Outside the Classroom

Outside the Classroom

business class

Our Ambrose business program vision is “to provide high quality, business learning experiences that equip students, organizations, and communities with values-based knowledge, meaningful connections, and community engagement opportunities that lead to: collaborative inquiry; innovative and sustainable solutions; and transformative social impact”. As we seek to carry out this vision, we seek opportunities to directly engage our classes with the businesses in the community. Guest speakers are a regular event in Ambrose business but we also like to get our students learning outside the classroom.

Engineered systems, pumps, and compressors for the mining, oil and gas, and municipal sectors – not your typical conversation topics in an advanced strategy class. This is what students learned about on-site in south Calgary at Chamco Industries in the 2018/19 advanced business strategy class with Angie Redecopp. COO, Juanita Allan, presented to us on their challenges and evolving strategy in response to the slumping oil and gas market, took us on a tour, and answered our many questions. “Students are our future and I believe it is important to cultivate their imagination while they are in school and expose them to the vast diversity of business opportunities that exist. Getting students out of the classroom and into various business environments allows them to dream bigger dreams for the future,” says Juanita.

 Juanita has been with the company for over 17 years and has an intimate knowledge of her industry and the upstream and downstream industries that Chamco interfaces with. Says Angie, “she was able to talk about and show us internal strengths and weaknesses, external opportunities and threats, and Chamco’s responsive strategies in a way that I cannot fully do justice to in the classroom. Of particular interest to me given our program focus on responsible business, was the environmental value that Chamco adds as a service provider in the extractives industries”.  Student Jose Ponce offers that "getting out of the classroom to visit Chamco was a great experience. As a student, reading chapters from textbooks and having class discussions can be valuable information, but sometimes it can be easily forgotten as you move on to other courses. This was not the case for Advanced Strategy. Being able to see concepts from class in an organizational setting added further value to my learning experience. It enabled me to expand my thinking, and connect strategy to topics discussed in other business classes."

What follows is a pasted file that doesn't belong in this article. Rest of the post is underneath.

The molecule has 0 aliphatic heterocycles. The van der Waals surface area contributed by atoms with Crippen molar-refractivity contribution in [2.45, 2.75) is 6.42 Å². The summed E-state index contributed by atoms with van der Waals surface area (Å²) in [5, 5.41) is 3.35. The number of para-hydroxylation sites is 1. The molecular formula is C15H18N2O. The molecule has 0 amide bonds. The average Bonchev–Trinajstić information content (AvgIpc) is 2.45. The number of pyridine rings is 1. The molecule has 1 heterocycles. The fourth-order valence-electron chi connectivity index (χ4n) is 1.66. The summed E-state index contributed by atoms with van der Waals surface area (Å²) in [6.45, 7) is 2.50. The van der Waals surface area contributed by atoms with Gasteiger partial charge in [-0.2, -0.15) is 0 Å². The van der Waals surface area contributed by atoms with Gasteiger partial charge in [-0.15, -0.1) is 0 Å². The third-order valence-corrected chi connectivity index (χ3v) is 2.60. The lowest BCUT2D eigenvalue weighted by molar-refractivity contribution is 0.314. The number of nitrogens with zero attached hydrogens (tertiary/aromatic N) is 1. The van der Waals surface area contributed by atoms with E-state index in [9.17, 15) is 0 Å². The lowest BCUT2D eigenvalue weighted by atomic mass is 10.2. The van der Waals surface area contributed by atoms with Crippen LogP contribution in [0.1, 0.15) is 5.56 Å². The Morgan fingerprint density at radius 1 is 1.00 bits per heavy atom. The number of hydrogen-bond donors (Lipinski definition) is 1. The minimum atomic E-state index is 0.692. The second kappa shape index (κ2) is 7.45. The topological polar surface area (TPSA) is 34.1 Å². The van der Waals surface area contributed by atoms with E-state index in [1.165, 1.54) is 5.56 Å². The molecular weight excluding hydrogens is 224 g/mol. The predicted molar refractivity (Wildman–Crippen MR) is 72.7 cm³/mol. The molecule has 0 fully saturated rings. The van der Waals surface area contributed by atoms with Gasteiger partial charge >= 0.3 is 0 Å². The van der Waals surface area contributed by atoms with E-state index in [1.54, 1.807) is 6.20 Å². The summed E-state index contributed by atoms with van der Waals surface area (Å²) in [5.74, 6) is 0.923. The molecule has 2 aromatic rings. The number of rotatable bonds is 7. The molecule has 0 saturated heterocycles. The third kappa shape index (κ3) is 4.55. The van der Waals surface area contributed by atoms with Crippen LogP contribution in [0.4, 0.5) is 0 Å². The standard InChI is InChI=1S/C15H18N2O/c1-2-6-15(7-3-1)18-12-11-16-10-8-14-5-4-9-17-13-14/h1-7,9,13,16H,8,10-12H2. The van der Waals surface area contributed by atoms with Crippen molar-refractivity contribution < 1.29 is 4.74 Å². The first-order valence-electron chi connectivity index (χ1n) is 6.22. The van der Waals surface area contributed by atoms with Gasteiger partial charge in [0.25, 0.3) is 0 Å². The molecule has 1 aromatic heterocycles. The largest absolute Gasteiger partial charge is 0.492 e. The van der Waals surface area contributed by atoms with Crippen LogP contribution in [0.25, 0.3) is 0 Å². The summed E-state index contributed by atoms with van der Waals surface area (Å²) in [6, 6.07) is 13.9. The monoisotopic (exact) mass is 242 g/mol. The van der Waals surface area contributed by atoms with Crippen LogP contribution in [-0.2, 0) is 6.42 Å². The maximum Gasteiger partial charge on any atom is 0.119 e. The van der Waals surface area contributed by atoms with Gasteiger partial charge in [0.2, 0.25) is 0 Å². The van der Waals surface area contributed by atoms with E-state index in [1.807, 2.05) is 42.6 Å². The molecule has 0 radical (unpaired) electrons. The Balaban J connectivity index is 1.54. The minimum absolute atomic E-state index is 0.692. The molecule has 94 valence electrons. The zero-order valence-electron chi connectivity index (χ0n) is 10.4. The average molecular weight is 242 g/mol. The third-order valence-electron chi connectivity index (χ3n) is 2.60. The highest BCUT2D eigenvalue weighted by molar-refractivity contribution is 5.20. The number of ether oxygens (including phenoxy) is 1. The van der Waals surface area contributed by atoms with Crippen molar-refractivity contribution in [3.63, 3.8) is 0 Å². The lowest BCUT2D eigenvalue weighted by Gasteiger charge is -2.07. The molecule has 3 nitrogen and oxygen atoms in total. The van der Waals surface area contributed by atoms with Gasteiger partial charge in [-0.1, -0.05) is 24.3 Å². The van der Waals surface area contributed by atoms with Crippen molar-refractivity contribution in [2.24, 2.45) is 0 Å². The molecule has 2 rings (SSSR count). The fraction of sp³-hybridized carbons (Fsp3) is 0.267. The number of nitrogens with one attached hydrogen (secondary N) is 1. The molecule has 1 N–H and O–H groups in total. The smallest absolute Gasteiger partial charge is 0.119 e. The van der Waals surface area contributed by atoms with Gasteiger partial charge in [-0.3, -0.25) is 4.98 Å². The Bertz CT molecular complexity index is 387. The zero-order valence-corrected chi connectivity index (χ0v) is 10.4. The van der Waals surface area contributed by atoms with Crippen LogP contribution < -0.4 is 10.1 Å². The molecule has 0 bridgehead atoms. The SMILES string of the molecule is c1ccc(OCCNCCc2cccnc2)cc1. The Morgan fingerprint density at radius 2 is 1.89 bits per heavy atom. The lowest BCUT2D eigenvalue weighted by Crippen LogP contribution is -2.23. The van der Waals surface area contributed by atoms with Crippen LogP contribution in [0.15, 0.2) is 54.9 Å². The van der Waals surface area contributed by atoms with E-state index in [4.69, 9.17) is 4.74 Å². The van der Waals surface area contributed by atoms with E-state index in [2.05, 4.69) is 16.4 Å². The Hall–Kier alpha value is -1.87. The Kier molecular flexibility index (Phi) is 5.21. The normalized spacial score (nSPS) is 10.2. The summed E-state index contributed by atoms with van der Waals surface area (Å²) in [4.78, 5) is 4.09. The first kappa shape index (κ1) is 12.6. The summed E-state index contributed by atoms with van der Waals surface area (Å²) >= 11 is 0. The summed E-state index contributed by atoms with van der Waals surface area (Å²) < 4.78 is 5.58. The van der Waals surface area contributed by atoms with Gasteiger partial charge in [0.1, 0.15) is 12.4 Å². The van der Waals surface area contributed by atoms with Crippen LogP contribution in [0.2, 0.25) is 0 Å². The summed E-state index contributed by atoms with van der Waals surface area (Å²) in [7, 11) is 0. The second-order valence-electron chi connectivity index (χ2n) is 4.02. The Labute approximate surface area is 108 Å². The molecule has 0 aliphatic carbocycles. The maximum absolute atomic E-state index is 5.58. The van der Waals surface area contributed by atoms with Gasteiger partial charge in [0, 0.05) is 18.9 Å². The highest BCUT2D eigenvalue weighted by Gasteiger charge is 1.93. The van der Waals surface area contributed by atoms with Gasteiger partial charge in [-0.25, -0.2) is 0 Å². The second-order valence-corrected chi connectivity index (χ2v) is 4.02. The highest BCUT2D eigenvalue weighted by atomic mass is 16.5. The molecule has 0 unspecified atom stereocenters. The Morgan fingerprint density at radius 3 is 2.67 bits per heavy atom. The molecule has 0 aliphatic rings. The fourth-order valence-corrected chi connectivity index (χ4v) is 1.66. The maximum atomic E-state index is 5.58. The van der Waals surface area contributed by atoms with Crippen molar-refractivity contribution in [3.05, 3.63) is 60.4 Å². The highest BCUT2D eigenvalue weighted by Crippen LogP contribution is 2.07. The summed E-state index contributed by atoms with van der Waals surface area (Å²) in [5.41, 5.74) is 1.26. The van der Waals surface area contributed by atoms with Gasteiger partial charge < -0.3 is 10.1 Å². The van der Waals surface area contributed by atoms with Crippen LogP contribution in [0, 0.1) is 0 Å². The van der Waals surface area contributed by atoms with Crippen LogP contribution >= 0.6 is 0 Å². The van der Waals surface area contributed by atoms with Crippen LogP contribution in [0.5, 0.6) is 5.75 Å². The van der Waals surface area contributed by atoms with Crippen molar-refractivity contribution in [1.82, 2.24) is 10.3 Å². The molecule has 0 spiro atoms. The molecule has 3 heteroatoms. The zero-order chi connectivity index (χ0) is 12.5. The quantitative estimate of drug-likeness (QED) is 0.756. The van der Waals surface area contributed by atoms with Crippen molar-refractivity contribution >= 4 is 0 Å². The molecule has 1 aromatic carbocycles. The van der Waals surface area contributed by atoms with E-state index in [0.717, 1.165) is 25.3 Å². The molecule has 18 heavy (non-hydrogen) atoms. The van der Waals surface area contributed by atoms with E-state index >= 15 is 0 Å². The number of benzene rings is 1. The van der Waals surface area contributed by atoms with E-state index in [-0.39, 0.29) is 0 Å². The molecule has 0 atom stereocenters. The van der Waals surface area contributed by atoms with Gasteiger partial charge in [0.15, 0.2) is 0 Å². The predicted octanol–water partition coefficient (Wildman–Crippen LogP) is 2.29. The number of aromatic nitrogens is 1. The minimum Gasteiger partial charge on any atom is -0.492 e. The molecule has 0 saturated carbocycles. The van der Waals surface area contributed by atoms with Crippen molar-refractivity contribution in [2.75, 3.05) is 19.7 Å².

In 2018, Tim Vanderpyl taught the Marketing Communications & Social Media class. For the final project, groups of students partnered with one of eight organizations. They met with the executives at these organizations and then performed a review of their competitor’s social media feeds. They then proposed a plan for those organizations to bolster their own social media. One CEO told Tim that the students delivered better results than a marketing company she hired the previous year. Two Ambrose students were hired by the companies after the class, as their CEOs were so impressed with the work they did. The students learned a lot and really appreciated the real-world experience they gained. Tim will use a similar project the next time he teaches this class in January 2020.

Angie Redecopp also teaches in the interdisciplinary community development minor and her students are directly connecting to non-profits of their choice in the international development class. In 2019 they completed assignments based on interviews with their organizations, and they wrote research papers on a topic of interest to their organizations and presented these to the organizations at the end of the term. 2019 organizations included Samaritan's Purse, Amnesty International, International Justice Mission, Place of Rescue, and Hope in the Dark.

Academic theory is very important, but we can bring this to life through learning about real-time business problems and solutions – on our quest to move our students in the direction of collaborative inquiry, innovative & sustainable solutions, and transformative social impact.

Co-authored by Angie Redecopp & Tim Vanderpyl

Faculty